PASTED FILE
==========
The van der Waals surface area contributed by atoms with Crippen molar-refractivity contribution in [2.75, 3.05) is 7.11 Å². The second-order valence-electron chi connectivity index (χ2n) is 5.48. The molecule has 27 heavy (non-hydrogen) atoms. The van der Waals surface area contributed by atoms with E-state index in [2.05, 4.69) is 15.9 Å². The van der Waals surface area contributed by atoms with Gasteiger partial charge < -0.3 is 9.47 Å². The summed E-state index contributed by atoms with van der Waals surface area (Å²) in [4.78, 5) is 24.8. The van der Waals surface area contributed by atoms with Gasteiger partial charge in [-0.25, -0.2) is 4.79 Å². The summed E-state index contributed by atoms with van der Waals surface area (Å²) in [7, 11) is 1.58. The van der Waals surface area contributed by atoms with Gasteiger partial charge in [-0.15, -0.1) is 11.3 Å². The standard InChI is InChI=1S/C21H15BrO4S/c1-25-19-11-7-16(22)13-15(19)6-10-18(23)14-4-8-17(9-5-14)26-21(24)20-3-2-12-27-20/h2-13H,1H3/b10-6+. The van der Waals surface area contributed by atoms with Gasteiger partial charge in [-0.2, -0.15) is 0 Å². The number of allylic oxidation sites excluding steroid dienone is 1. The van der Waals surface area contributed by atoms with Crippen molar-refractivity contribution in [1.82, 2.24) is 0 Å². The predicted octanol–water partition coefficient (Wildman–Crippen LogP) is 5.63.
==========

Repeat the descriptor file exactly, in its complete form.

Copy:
The van der Waals surface area contributed by atoms with Crippen molar-refractivity contribution in [2.75, 3.05) is 7.11 Å². The second-order valence-electron chi connectivity index (χ2n) is 5.48. The molecule has 27 heavy (non-hydrogen) atoms. The van der Waals surface area contributed by atoms with E-state index in [2.05, 4.69) is 15.9 Å². The van der Waals surface area contributed by atoms with Gasteiger partial charge < -0.3 is 9.47 Å². The summed E-state index contributed by atoms with van der Waals surface area (Å²) in [4.78, 5) is 24.8. The van der Waals surface area contributed by atoms with Gasteiger partial charge in [-0.25, -0.2) is 4.79 Å². The summed E-state index contributed by atoms with van der Waals surface area (Å²) in [7, 11) is 1.58. The van der Waals surface area contributed by atoms with Gasteiger partial charge in [-0.15, -0.1) is 11.3 Å². The standard InChI is InChI=1S/C21H15BrO4S/c1-25-19-11-7-16(22)13-15(19)6-10-18(23)14-4-8-17(9-5-14)26-21(24)20-3-2-12-27-20/h2-13H,1H3/b10-6+. The van der Waals surface area contributed by atoms with Gasteiger partial charge in [-0.2, -0.15) is 0 Å². The number of allylic oxidation sites excluding steroid dienone is 1. The van der Waals surface area contributed by atoms with Crippen molar-refractivity contribution in [1.82, 2.24) is 0 Å². The predicted octanol–water partition coefficient (Wildman–Crippen LogP) is 5.63.